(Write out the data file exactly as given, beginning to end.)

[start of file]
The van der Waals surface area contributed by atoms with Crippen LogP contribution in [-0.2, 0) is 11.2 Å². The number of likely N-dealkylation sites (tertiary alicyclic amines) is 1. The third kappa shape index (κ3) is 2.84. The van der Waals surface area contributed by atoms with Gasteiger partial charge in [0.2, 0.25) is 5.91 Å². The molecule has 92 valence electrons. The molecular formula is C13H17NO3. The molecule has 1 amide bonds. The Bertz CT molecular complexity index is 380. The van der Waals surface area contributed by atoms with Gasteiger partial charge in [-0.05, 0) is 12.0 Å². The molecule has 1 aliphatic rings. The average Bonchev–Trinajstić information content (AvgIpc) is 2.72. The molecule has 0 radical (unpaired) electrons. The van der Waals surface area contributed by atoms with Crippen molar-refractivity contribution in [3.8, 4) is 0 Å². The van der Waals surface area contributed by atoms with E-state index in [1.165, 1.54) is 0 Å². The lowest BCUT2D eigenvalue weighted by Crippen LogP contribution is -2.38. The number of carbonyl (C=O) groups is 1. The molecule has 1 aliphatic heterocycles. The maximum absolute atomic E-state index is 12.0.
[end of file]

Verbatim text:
The van der Waals surface area contributed by atoms with Crippen LogP contribution in [-0.2, 0) is 11.2 Å². The number of likely N-dealkylation sites (tertiary alicyclic amines) is 1. The third kappa shape index (κ3) is 2.84. The van der Waals surface area contributed by atoms with Gasteiger partial charge in [0.2, 0.25) is 5.91 Å². The molecule has 92 valence electrons. The molecular formula is C13H17NO3. The molecule has 1 amide bonds. The Bertz CT molecular complexity index is 380. The van der Waals surface area contributed by atoms with Gasteiger partial charge in [-0.05, 0) is 12.0 Å². The molecule has 1 aliphatic rings. The average Bonchev–Trinajstić information content (AvgIpc) is 2.72. The molecule has 0 radical (unpaired) electrons. The van der Waals surface area contributed by atoms with Crippen molar-refractivity contribution in [3.8, 4) is 0 Å². The van der Waals surface area contributed by atoms with E-state index in [1.165, 1.54) is 0 Å². The lowest BCUT2D eigenvalue weighted by Crippen LogP contribution is -2.38. The number of carbonyl (C=O) groups is 1. The molecule has 1 aliphatic heterocycles. The maximum absolute atomic E-state index is 12.0.